By Robert Krulwich
So you look down from space (if you happen to be a Google Earth satellite) and you think, "What IS that?"
It's a parking lot. Or maybe a supply depot. What we're looking at here is 2,600-acres in Tucson, Ariz., filled with retired helicopters, airplanes, cargo planes and old World War II bombers. Some are intact, some are broken into spare parts, but whoever* runs this place on the Davis-Monthan Air Force Base has the soul of an artist.
The pieces are laid out in elegantly repeating patterns outlined by dirt roads that make diamonds or interlacing semi-circles. The view from the ground, if you happen by East Irvington Road (see Google's "Street View") is ho hum. From up above, though, for the first time we can see what you can do with more than 4,000 big steel toys that carry a price-tag of about $35 billion.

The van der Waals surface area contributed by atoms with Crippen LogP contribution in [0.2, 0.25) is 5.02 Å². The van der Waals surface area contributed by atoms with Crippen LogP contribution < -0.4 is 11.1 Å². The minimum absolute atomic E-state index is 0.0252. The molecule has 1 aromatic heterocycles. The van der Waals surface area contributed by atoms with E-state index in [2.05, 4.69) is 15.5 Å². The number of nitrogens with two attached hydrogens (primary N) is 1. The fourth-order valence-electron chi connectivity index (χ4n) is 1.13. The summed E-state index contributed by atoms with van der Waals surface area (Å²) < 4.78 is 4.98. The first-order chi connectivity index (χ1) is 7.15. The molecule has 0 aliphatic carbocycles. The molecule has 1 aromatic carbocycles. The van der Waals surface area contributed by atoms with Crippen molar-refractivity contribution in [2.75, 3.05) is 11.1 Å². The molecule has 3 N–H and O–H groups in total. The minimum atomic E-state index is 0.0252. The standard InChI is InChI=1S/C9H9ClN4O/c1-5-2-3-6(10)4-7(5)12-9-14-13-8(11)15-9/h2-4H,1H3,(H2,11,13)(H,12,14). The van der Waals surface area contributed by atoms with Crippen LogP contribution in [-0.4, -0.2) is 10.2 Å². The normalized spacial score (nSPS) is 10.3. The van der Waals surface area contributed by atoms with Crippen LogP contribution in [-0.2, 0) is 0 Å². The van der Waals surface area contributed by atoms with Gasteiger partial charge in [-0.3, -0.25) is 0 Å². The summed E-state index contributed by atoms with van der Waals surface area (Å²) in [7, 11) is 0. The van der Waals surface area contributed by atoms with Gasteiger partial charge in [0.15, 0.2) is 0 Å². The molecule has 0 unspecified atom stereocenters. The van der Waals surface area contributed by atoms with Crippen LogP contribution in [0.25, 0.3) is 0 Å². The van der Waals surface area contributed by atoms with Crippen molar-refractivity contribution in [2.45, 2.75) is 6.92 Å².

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'Boneyard seen from above'
I particularly like how even the disassembled planes are organized into patterns: wings left, wings right, fuselage center, tail to the left, cockpit to the right. Apparently these planes are used for spare parts by the U.S. military, so having everything just so makes sense. I could never manage this. One look at my sock drawer and the guy who runs this lot would just sigh.
Thanks to Steve Silberman, and the UK's Daily Telegraph.
*That "whoever" would be the 309th Aerospace Maintenance and Regeneration Group (AMARG).
categories: Krulwich On Science